Thursday 29 February 2024

Every 4 years

 In honour of the 29th of Feb, I've dug up a game that was played on the 29th of Feb, and lasted 29 moves!

Fressinet,Laurent (2700) - Ding,Liren (2766) [D78]
China Elite Mind blitz Huaian (20), 29.02.2016

Monday 26 February 2024

Similar concepts

 While sorting out some games from my current club event, I was struck by the similarity between the game featured in the "Found Scoresheets" article, and the one played below. They both used a combination of the knight and dark squared bishop to attack c7, and in both cases Nb5 was an important move. The other interesting thing was that they were played at exactly the same time, on the same table (this game being on Board 2). I'm sure some advanced plagiarism detector might have something to say about that, but apart from noticing that Nb5 was a threat in the board 1 game, I can't say that I borrowed anything specifically from it.

Press,Shaun - Garland,Liam [E67]
Rama Memorial --- (4), 20.02.2024

Saturday 24 February 2024

Off to the show

 The Canberra Show is on this weekend, and I plan to visit tomorrow. There is even a chess themed craft competition this year, with prizes for the best crafted chess sets. However (according to Philp Vels, who tipped me off), the distinguishing feature of every set on display, is that they are all set up incorrectly. Apart from the usual 'white on right' error, there are also some sets with the kings and queens on the wrong starting squares, or the slightly more imaginative, king opposite queen across the board.

I will take photos.

Thursday 22 February 2024

Lost scoresheets

 The flipside to yesterday's post on Found Scoresheets, are lost scoresheets. Sometimes they legitimately disappear, but in some case, they are "lost" because looking at them is somewhat painful. 

As an example, the scoresheet for the game below was "lost" for a number of days. Having collected an undeserved point*, and generally unhappy with the course of the game, I couldn't locate the scoresheet the next day. To be honest, I didn't look terribly hard for it either, and assumed it had gone out with the rubbish. In fact it was where I normally put my scoresheets after a game (in my bag), but it took me a week to realise this. So here is a "lost scoresheet" game, with apologies to my opponent.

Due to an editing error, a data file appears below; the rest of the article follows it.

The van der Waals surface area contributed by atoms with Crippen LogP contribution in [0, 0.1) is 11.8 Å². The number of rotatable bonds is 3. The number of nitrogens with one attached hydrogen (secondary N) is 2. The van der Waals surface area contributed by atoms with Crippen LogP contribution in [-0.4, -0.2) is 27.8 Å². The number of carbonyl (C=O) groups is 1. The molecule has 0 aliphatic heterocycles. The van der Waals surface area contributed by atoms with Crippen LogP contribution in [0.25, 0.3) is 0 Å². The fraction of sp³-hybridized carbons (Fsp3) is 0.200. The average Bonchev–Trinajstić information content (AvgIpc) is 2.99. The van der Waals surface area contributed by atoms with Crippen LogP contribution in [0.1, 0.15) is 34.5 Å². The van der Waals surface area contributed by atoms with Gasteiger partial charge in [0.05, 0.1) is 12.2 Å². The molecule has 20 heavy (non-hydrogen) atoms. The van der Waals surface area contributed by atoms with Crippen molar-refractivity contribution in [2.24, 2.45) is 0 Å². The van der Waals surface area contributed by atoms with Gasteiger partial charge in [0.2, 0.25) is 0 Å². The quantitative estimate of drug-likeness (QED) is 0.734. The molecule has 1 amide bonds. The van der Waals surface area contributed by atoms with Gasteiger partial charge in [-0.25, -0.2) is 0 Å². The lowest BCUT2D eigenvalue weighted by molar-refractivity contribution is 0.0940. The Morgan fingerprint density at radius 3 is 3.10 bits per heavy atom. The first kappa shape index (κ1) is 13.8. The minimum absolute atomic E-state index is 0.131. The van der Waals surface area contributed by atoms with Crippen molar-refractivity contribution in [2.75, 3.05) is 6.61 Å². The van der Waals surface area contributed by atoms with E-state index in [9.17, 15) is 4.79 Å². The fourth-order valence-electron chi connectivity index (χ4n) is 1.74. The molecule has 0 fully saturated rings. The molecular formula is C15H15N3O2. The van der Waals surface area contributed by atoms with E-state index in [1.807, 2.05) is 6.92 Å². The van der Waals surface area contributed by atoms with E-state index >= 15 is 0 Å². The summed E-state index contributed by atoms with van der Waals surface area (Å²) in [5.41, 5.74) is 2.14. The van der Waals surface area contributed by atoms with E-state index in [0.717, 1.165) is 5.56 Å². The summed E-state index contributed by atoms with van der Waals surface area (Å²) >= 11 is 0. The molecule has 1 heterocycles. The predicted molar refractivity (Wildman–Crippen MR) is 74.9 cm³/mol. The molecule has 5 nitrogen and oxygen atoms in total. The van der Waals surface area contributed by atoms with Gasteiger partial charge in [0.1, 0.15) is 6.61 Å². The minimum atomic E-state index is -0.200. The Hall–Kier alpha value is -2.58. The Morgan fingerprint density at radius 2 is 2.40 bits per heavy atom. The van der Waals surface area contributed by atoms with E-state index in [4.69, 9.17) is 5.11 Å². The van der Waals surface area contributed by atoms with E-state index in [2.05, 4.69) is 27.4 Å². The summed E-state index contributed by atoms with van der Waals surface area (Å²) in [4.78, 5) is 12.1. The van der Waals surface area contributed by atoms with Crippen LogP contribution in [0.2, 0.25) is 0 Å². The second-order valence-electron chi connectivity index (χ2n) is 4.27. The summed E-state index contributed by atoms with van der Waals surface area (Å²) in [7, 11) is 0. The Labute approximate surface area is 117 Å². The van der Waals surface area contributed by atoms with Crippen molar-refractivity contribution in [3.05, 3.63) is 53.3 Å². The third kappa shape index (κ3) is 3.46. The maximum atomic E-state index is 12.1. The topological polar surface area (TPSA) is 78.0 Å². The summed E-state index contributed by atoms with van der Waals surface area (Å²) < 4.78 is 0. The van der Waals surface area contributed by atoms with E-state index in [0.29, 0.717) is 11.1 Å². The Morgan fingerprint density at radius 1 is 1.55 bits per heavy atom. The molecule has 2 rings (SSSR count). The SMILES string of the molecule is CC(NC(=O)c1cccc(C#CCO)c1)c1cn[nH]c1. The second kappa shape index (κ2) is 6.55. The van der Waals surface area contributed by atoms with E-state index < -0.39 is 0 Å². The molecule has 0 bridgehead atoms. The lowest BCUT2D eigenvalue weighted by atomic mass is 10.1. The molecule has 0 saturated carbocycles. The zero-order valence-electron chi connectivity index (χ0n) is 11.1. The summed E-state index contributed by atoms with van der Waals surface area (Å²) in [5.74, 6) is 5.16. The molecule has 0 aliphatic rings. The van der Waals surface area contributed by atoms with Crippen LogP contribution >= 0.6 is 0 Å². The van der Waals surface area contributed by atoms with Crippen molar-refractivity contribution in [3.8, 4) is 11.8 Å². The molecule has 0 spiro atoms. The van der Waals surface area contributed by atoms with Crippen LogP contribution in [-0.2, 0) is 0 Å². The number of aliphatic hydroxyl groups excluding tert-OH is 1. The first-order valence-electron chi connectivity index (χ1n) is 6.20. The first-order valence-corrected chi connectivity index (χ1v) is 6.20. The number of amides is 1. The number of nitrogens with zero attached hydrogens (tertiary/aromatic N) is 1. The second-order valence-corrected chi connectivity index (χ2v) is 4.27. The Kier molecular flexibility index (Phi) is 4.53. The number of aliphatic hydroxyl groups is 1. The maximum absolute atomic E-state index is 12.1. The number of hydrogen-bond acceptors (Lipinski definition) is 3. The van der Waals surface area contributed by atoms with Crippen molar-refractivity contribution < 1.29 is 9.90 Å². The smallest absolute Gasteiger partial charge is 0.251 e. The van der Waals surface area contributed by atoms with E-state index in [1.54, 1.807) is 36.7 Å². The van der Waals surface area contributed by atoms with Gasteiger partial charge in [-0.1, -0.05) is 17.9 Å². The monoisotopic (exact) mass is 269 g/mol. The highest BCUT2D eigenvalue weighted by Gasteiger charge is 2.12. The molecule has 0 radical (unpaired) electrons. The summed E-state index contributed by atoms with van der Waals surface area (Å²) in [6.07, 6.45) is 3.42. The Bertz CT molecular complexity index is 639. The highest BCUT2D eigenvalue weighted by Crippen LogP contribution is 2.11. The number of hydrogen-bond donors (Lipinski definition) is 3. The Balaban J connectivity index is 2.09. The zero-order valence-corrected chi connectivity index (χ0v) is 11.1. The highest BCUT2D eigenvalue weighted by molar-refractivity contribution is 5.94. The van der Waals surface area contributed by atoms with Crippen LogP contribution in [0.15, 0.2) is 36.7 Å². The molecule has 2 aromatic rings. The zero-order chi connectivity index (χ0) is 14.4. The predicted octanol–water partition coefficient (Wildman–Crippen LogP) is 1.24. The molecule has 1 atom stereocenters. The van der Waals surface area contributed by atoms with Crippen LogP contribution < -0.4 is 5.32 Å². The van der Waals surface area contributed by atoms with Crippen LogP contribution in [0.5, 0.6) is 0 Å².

*My opponent left a knight fork on at the end, and resigned due to not realising he was still winning.

Knight,Will - Press,Shaun [C27]
Rama Memorial --- (3), 13.02.2024

Wednesday 21 February 2024

Found scoresheets

 One of the simple pleasures in life is finding a book that you know nothing about, and discovering it is quite a good read. I've had occasion to do this, usually when travelling, or simply out and about. The chess equivalent of this may well be finding a left behind scoresheet at a tournament or club.

The game below is from one such scoresheet. To be fair, it was actually played on the board next to mine at the Gungahlin Chess Club yesterday evening, but if one of the players hadn't left it behind, then I doubt I would have remembered enough of the game to put it here. 

The game itself has a few points of interest. Before the game Matt Radisich was being encourage to play the Albin Counter Gambit (1.d4 d5 2.c4 e5), but thought that FM Fred Litchfield would avoid it with 2.Nf3. So when 2.c4 was played, Radisich had a bit of a think, probably weighing up the chances that White had something prepared. 5.Bf4 was another interesting choice, as this gave White an opportunity to play an eventual Nb5, although I had assumed that Black would takes steps to prevent this. When he failed to do so, Blacks positions was already close to collapsing, which it did after a short tactical sequence around move 20.

But the real lesson from this game. Always clean up after yourself.

Litchfield,Fred - Radisich,Matt [D10]
Rama Memorial 20.02.2024

Tuesday 20 February 2024

David Bronstein

 Yesterday (19 February) was the 100th anniversary of the birth of David Bronstein. Although he never became World Champion (tying his only match 12-12 with Mikhail Botvinnik) he was still one of the most consequential figures in modern chess. Early on in his career he developed or strengthened a number of important opening systems, while towards the end he participated in a number of matches involving increasingly strong chess engines.